|Avocados make it more satisfying||06/12/19|
|Whole grains better for your heart - and waist - than fruits and vegetables||06/05/19|
|Fast foods not just bigger: saltier||05/29/19|
|Processed foods make you fat||05/22/19|
|Taxing sugary drinks cuts purchases||05/15/19|
|Update on red and processed meat and colon cancers||05/08/19|
|Restaurant foods labeled "Gluten-free": Are they really?||05/01/19|
|All Health and Nutrition Bites|
How much Omega-3 Fatty Acids should I be getting per day?
The best research comes from the Inuit Eskimos. They have a lower incidence of coronary disease according to a paper presented by Dr. Neil J. Stone of the American Heart Association.
Omega-3 fatty acids and your bones
Just last week I wrote about bone mineral density and omega-3 and omega-6 fatty acids (Omega-3 fatty acids not just good for your heart, 3/2/07). Recently researchers in Sweden published a study (Am J Clin Nutr 2007;85:803-7) in which they recruited 73 healthy young men to participate in a long-term study of bone mineral density and blood levels of omega-3 fatty acids.
How can I get omega-3 fatty acids if I don't like fish?
One reason people don't like fish is due to the poor quality of fish that they have had in the past. Starting with a mildly-flavored fish like sole or tilapia and purchasing it as fresh as possible from a really reputable shop may help you learn to enjoy it.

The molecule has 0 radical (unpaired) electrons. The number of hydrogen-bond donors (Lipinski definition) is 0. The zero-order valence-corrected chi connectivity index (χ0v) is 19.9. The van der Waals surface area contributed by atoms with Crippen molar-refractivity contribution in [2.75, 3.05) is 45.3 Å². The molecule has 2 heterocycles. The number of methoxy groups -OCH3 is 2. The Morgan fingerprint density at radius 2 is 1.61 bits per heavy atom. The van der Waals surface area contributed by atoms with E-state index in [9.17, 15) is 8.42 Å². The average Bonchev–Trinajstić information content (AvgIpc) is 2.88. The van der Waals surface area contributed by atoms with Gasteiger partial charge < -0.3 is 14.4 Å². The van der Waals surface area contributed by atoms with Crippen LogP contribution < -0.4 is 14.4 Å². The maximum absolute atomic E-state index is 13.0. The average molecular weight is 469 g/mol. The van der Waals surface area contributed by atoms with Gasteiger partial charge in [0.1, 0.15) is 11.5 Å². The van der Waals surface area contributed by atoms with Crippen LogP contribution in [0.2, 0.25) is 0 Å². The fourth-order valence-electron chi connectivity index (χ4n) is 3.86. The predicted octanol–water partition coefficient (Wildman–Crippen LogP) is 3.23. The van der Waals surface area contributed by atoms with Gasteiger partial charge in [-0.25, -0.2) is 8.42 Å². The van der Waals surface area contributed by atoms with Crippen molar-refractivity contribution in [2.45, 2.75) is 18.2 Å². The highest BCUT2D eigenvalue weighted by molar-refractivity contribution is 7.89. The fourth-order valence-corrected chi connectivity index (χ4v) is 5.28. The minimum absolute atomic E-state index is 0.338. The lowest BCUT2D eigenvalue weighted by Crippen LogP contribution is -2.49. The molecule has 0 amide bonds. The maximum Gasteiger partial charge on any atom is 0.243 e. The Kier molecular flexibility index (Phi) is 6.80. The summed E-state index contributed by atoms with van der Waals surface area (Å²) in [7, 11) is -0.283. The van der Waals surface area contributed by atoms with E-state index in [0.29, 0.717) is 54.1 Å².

Get the latest health and diet news - along with what you can do about it - sent to your Inbox once a week. Get Dr. Gourmet's Health and Nutrition Bites sent to you via email. Sign up now!
In a very interesting study, James O'Keefe and his colleagues studied whether Omega-3 fatty acid supplements would have a direct effect on the heart. (J Am Coll Cardiol 2006:48(8)1600-1606)
They gave either placebo or Omega-3 fatty acids to 18 men who had previously had heart attack and decreased function of the heart. Each group took the supplements for 4 months and then the pills were switched in what is known as a crossover study design. Multiple measurements were taken on all the participants at the end of each 4 month period.
Dr. O'Keefe and his group found that those men taking the Omega-3 fatty acid supplements had a decrease in heart rate at rest and improved recovery of heart rate after one minute of exercise. No significant changes were found between the groups in any of the blood tests that were performed.
Research shows that a higher resting heart rate (especially in men) is linked with heart attack and death. The researchers in this study show a similar decrease in heart rate as with studies using beta-blockers.
We know that eating foods rich in Omega-3 fats is good for you. This is another small research study that points to taking supplements as having similar effects.
First posted: May 3, 2006